No, but there will be something, anything someday. That’s for sure because I have many ideas and songs that I want to use somehow but cannot use for Edguy. After all, it doesn’t really fit.  Right now, we’re pretty busy with Edguy, but whenever I may find the time, I may start something, but I don’t force myself to do something.



How do you overall see the state of German metal? 

I think it’s pretty much alive, and I would call it that. I mean, it was never really gone.  It’s just that, you know, it’s just trends that say “power metal is dead” or trends and media that say “power metal is back” because they want to promote a new power metal band or something.  For me, it was never really gone.  There was a period when there were fewer bands, like the beginning of the ’90s; for example, there were fewer bands generally, so we just had bands like Running Wild, Rage, Grave Digger, Gamma Ray, and Helloween, and that was it.  Nowadays we have, like, 50 different, other bands. But that’s a development you can see in every style of music and every country in the world, that more and more bands are appearing and more and more bands releasing albums.

But you mentioned the old bands like Grave Digger, Running Wild, the older generation of German heavy metal, but I guess Edguy’s more like a modern-day band of the German metal.  But what do you see? Do you think that German metal bands are a little bit stuck in Germany because most metal bands that are breaking nowadays are coming from Sweden or even Finland?

Well, you’re right but are there so many really big new heavy metal bands coming from Scandinavia?

How about Nightwish?

But they have been around for 15 years already, haven’t they?  And they started off supporting Rage in Germany. So it’s not what I’d call a new band.  All those bands you’re talking about like Nightwish or like [us], we started when there was, at least the music industry wasn’t destroyed.  Do you know what I mean?  And there were much fewer bands back then, and it was just more comfortable…not easier…yeah, it was easier to get attention.  Nowadays, it isn’t easy to get fans’ attention, of media, of everything because there are just so many things going on.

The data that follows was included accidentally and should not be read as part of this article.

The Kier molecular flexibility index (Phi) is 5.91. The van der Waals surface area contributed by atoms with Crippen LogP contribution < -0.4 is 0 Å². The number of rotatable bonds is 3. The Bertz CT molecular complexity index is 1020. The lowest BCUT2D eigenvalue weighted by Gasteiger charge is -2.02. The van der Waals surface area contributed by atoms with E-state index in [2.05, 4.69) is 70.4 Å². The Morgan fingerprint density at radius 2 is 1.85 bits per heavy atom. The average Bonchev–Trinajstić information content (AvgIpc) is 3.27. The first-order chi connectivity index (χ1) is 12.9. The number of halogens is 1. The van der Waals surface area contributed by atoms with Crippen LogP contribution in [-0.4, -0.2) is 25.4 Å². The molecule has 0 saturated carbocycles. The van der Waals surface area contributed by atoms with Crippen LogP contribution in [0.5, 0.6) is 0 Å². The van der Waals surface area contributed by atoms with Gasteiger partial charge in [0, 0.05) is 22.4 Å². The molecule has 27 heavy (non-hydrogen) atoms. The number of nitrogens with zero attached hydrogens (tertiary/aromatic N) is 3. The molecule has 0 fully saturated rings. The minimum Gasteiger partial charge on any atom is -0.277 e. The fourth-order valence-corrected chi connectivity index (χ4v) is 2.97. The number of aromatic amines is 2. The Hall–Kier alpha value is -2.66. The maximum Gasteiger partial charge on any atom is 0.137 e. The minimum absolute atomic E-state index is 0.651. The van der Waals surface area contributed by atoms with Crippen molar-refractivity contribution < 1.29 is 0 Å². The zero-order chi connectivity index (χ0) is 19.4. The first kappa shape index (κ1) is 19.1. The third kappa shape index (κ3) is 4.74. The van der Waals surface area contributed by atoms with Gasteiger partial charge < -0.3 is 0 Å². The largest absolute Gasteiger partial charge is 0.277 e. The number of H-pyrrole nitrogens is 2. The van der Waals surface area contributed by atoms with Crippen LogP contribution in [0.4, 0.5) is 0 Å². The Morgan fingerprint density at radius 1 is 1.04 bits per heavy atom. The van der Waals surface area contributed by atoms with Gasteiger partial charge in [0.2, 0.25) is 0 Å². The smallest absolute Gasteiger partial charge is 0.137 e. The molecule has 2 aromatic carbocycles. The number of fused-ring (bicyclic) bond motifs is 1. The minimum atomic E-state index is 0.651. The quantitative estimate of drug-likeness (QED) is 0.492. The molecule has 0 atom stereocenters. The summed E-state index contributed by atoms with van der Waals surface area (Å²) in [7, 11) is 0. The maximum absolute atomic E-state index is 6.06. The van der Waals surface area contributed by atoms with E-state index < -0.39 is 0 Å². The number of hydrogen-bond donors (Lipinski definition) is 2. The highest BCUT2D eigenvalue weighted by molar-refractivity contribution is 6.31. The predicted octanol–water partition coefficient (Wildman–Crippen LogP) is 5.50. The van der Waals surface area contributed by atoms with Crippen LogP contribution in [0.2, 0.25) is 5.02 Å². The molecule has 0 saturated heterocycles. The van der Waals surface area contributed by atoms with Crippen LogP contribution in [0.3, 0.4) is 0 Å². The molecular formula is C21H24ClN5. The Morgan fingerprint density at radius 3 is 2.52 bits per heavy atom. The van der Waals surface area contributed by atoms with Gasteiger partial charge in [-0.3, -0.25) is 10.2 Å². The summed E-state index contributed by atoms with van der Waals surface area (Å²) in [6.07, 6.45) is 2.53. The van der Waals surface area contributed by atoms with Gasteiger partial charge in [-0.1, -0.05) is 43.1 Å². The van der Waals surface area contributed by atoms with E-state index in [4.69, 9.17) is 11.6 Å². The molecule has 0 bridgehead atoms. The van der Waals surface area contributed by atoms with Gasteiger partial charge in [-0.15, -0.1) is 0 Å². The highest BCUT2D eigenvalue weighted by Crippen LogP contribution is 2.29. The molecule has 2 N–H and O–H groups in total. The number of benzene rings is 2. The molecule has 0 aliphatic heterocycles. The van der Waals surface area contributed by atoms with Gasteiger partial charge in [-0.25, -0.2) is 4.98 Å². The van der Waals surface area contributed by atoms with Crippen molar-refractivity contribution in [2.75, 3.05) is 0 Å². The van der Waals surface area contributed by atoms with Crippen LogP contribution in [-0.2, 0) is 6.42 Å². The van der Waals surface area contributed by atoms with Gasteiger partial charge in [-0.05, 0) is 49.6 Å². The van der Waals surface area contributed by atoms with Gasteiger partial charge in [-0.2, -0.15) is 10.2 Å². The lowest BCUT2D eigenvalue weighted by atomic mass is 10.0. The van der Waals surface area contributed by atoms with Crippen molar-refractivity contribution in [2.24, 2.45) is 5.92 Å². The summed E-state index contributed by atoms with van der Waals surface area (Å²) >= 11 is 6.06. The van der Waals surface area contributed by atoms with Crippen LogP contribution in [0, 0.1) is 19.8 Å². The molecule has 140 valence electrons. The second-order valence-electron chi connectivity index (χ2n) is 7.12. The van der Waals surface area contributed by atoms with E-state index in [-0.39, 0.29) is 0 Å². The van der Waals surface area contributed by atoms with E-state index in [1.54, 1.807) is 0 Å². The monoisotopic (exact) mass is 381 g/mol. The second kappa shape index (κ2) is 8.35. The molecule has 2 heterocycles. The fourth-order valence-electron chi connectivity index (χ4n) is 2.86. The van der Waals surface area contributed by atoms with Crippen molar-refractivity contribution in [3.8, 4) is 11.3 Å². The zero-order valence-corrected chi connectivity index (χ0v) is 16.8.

Crematory tried to make some breakthrough, but they split up then they came back. 

Yeah, they did a reunion, I think, but it didn’t work.

How do you like — I have to ask you because I’m a huge fan of Michael Kiske, how do you his new band Unisonic?

I have just heard one song, and I liked it.  I thought it sounded cool.

His voice is still unbelievable. 

Yeah, he’s still a great singer—no doubt about it.

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Yeah, so you mentioned the Scorpions and the farewell tour, which you did with them.

We did the first part of it, right.

But I guess Tobias, and maybe you, are big fans of Scorpions, and a couple of the Scorpions guys have worked with Avantasia. Is that the connection of how you got the opening slot with the Scorpions? 

I’m sure that there is some connection since they already knew us before they did the tour.  But the cool thing is that they invited us for the tour, which was the biggest honor you can get.  I’m a huge Scorpions fan. I grew up with the band.  My first hard rock tape was the WORLDWIDE LIVE, so there was definitely…a dream come true for us to do the opening slot.  And we felt very welcome on this whole tour, so it was…from the band, the Scorpions crew, everybody was pretty friendly. We felt like we were welcome to be there.  It was a very great experience.

When did you actually see the Scorpions live for the first time?

I saw the Scorpions lived in 2007, I think? I just didn’t have the chance to…  It just didn’t match earlier. I don’t know why?  I mean, they had a period when they were not big even in Germany, not playing the biggest arenas there. They did not disappear but went a little bit underground. The first time I saw them was at a festival in Slovakia where we played together with the Scorpions.

Well, what was the very first metal concert where you went to?